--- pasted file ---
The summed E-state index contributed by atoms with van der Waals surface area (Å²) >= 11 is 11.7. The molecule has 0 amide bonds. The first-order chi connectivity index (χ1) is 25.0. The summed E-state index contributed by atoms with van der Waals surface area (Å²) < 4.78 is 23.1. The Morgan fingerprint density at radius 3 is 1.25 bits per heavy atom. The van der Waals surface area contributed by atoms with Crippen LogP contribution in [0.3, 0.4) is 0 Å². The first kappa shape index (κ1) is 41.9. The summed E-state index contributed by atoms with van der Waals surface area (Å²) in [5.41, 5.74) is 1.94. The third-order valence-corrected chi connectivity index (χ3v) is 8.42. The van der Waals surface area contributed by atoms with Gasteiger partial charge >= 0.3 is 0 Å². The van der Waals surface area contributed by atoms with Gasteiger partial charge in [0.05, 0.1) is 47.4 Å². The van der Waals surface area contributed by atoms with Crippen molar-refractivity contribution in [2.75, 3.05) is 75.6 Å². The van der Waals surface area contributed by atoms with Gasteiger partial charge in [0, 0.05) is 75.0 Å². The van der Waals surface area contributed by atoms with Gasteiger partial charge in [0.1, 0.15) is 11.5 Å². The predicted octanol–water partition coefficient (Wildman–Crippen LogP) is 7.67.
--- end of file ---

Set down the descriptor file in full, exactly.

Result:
The summed E-state index contributed by atoms with van der Waals surface area (Å²) >= 11 is 11.7. The molecule has 0 amide bonds. The first-order chi connectivity index (χ1) is 25.0. The summed E-state index contributed by atoms with van der Waals surface area (Å²) < 4.78 is 23.1. The Morgan fingerprint density at radius 3 is 1.25 bits per heavy atom. The van der Waals surface area contributed by atoms with Crippen LogP contribution in [0.3, 0.4) is 0 Å². The first kappa shape index (κ1) is 41.9. The summed E-state index contributed by atoms with van der Waals surface area (Å²) in [5.41, 5.74) is 1.94. The third-order valence-corrected chi connectivity index (χ3v) is 8.42. The van der Waals surface area contributed by atoms with Gasteiger partial charge >= 0.3 is 0 Å². The van der Waals surface area contributed by atoms with Gasteiger partial charge in [0.05, 0.1) is 47.4 Å². The van der Waals surface area contributed by atoms with Crippen molar-refractivity contribution in [2.75, 3.05) is 75.6 Å². The van der Waals surface area contributed by atoms with Gasteiger partial charge in [0, 0.05) is 75.0 Å². The van der Waals surface area contributed by atoms with Gasteiger partial charge in [0.1, 0.15) is 11.5 Å². The predicted octanol–water partition coefficient (Wildman–Crippen LogP) is 7.67.